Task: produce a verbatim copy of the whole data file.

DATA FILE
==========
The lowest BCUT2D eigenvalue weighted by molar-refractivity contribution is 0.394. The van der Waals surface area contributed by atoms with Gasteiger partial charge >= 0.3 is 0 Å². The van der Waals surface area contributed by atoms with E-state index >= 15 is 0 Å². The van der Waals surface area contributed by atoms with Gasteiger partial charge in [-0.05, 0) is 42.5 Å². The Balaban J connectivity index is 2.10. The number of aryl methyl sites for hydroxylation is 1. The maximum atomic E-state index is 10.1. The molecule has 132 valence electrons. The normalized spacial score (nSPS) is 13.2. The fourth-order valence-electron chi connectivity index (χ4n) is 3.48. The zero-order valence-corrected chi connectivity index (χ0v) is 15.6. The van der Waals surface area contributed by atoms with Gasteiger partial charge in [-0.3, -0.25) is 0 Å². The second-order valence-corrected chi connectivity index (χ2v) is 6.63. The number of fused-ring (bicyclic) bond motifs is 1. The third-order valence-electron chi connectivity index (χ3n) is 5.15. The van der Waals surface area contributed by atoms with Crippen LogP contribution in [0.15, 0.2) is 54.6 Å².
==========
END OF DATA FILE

The lowest BCUT2D eigenvalue weighted by molar-refractivity contribution is 0.394. The van der Waals surface area contributed by atoms with Gasteiger partial charge >= 0.3 is 0 Å². The van der Waals surface area contributed by atoms with E-state index >= 15 is 0 Å². The van der Waals surface area contributed by atoms with Gasteiger partial charge in [-0.05, 0) is 42.5 Å². The Balaban J connectivity index is 2.10. The number of aryl methyl sites for hydroxylation is 1. The maximum atomic E-state index is 10.1. The molecule has 132 valence electrons. The normalized spacial score (nSPS) is 13.2. The fourth-order valence-electron chi connectivity index (χ4n) is 3.48. The zero-order valence-corrected chi connectivity index (χ0v) is 15.6. The van der Waals surface area contributed by atoms with Gasteiger partial charge in [-0.3, -0.25) is 0 Å². The second-order valence-corrected chi connectivity index (χ2v) is 6.63. The number of fused-ring (bicyclic) bond motifs is 1. The third-order valence-electron chi connectivity index (χ3n) is 5.15. The van der Waals surface area contributed by atoms with Crippen LogP contribution in [0.15, 0.2) is 54.6 Å².